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Nucleic Acids Res. 2008 Jul 1;36(Web Server issue):W133-9. doi: 10.1093/nar/gkn300. Epub 2008 May 17.

DiRE: identifying distant regulatory elements of co-expressed genes.

Author information

1
National Center for Biotechnology Information, National Library of Medicine, National Institutes of Health, 8600 Rockville Pike, Bethesda, MD 20894, USA.

Abstract

Regulation of gene expression in eukaryotic genomes is established through a complex cooperative activity of proximal promoters and distant regulatory elements (REs) such as enhancers, repressors and silencers. We have developed a web server named DiRE, based on the Enhancer Identification (EI) method, for predicting distant regulatory elements in higher eukaryotic genomes, namely for determining their chromosomal location and functional characteristics. The server uses gene co-expression data, comparative genomics and profiles of transcription factor binding sites (TFBSs) to determine TFBS-association signatures that can be used for discriminating specific regulatory functions. DiRE's unique feature is its ability to detect REs outside of proximal promoter regions, as it takes advantage of the full gene locus to conduct the search. DiRE can predict common REs for any set of input genes for which the user has prior knowledge of co-expression, co-function or other biologically meaningful grouping. The server predicts function-specific REs consisting of clusters of specifically-associated TFBSs and it also scores the association of individual transcription factors (TFs) with the biological function shared by the group of input genes. Its integration with the Array2BIO server allows users to start their analysis with raw microarray expression data. The DiRE web server is freely available at http://dire.dcode.org.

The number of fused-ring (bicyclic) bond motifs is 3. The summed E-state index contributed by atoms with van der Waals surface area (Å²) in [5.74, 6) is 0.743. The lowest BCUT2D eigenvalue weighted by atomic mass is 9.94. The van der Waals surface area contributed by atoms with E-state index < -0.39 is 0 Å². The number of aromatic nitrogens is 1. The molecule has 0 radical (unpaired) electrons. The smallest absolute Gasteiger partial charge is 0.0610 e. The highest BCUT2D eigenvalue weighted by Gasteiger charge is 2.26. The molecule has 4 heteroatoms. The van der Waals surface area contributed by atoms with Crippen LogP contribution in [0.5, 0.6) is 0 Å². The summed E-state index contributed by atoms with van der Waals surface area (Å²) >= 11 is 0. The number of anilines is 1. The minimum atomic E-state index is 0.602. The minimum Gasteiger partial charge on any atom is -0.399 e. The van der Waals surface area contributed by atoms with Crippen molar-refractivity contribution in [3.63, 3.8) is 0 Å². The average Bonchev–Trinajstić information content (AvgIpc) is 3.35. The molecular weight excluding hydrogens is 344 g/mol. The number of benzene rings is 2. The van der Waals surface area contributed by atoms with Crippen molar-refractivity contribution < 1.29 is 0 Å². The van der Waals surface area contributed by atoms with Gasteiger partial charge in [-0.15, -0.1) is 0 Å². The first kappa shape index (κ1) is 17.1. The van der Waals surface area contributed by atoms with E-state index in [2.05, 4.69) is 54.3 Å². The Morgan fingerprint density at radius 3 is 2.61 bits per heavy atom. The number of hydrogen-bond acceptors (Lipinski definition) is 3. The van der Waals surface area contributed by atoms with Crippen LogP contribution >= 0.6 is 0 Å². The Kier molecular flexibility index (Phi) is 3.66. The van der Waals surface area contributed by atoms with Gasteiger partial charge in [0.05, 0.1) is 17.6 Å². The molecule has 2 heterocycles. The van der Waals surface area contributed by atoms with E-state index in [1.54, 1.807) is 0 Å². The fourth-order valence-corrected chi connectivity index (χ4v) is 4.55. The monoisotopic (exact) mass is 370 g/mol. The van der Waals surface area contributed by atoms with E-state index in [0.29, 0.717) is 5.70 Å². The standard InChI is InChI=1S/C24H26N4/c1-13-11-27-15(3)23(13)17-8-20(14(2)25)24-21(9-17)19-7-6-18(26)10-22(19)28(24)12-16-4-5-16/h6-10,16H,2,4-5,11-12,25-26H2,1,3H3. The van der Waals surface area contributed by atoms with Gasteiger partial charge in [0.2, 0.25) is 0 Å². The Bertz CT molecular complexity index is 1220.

PMID:
18487623
PMCID:
PMC2447744
DOI:
10.1093/nar/gkn300
[Indexed for MEDLINE]
Free PMC Article

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